Xi'an injects further funds to preserve residential heritage

By Ma Lie (China Daily)
Updated: 2008-01-18 07:32

XI'AN: Many old houses, like the one 83-year-old Jia Yufan has lived in all his life, will be repaired under a plan to preserve this ancient city's residential heritage.


Workers repair the roof of an old house in Xi'an, Shaanxi province, in this file photo. Jun Ying

The local government of the Shaanxi provincial capital will spend an extra 50 million yuan ($6.9 million) to carry out the work over the next few years, on top of the 70 million yuan it has already spent on restoration work over the past three years.

Jia, who was born in the house in which he still lives, said he was pleased to learn his 1910-built home had been earmarked for repair.

"I was worried when I saw the old houses my neighbors lived in being pulled down because of all the urban development," Jia said.

"Compared with the modern buildings, my house is not so convenient because there is no heating system, gas supply pipe or toilet, but I want to live in it because it not only has heritage value, but is also a glorious symbol of my family."

Xi'an is an ancient metropolis and was the national capital during 13 dynasties.

It is home to many famous landmarks including the Dayan Pagoda from the Tang Dynasty (AD618-907), and the City Wall and Bell Tower from the Ming Dynasty (1368-1644).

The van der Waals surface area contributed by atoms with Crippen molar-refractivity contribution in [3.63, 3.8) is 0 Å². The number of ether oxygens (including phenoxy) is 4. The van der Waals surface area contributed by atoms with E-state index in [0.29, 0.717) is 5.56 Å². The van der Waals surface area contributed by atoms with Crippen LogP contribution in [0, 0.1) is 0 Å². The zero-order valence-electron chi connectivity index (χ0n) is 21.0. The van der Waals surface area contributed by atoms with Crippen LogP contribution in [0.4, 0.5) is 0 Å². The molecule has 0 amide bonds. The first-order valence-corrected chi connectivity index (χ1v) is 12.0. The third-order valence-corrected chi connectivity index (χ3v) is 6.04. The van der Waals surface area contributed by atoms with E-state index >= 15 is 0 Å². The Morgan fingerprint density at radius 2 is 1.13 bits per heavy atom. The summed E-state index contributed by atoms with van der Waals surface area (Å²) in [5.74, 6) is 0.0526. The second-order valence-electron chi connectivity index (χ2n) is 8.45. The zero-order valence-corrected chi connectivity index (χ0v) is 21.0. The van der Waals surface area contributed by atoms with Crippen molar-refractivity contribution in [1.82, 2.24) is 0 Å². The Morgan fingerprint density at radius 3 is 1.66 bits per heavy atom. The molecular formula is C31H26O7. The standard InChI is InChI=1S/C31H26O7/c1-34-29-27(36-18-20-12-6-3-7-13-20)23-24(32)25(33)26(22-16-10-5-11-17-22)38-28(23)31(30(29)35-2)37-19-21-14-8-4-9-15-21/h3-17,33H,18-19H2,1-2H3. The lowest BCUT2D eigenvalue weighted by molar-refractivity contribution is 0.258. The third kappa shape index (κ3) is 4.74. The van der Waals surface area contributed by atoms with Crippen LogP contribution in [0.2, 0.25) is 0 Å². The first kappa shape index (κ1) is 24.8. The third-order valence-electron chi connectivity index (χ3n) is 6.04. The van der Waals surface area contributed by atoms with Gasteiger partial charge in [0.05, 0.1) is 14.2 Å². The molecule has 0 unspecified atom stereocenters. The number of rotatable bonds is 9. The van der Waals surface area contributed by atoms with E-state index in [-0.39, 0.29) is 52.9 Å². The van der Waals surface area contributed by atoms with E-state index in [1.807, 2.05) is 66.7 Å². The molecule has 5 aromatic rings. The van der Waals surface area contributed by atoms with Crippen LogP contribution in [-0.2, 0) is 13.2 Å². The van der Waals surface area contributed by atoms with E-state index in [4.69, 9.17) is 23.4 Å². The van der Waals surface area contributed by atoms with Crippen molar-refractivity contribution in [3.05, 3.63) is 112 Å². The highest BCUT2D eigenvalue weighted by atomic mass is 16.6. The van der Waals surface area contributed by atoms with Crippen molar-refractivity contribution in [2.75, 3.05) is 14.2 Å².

Zheng Yulin, director of the Xi'an heritage and garden administration bureau, said: "We will make continuous efforts to better protect the city's heritage.

"Besides the world-renowned buildings, there are many old residential houses that were built during the late Qing Dynasty (1644-1911).

"The old homes are made with brick and wood and most of them are in poor condition," he said.

In 2006, the local government listed 85 old houses for protection.

A small number of them date back to the Ming Dynasty, but most were built during the Qing Dynasty and in the decades that followed.

Different from a Beijing siheyuan (a traditional courtyard house), which has a single courtyard, a Xi'an siheyuan has two or three yards in the shape of a large rectangle, Zheng said.

The remaining old dwellings feature exquisite carvings and ornate decorations, he said.

He Hongxing, director of the Xi'an city planning bureau, said it was pity that some old houses built in the late Qing Dynasty had been demolished during the urban construction boom of the 1990s.

"As a historical and cultural city, the protection of these old dwellings will ensure Xi'an continue to be a place where vivid and colorful stories are told through its buildings," He said.

Wu Chun, director of the residential houses protection office under the city's heritage and garden administration bureau, said that under the restoration plan, the old houses will be supplied with running water, power, heating, gas and toilets.

(China Daily 01/18/2008 page4)

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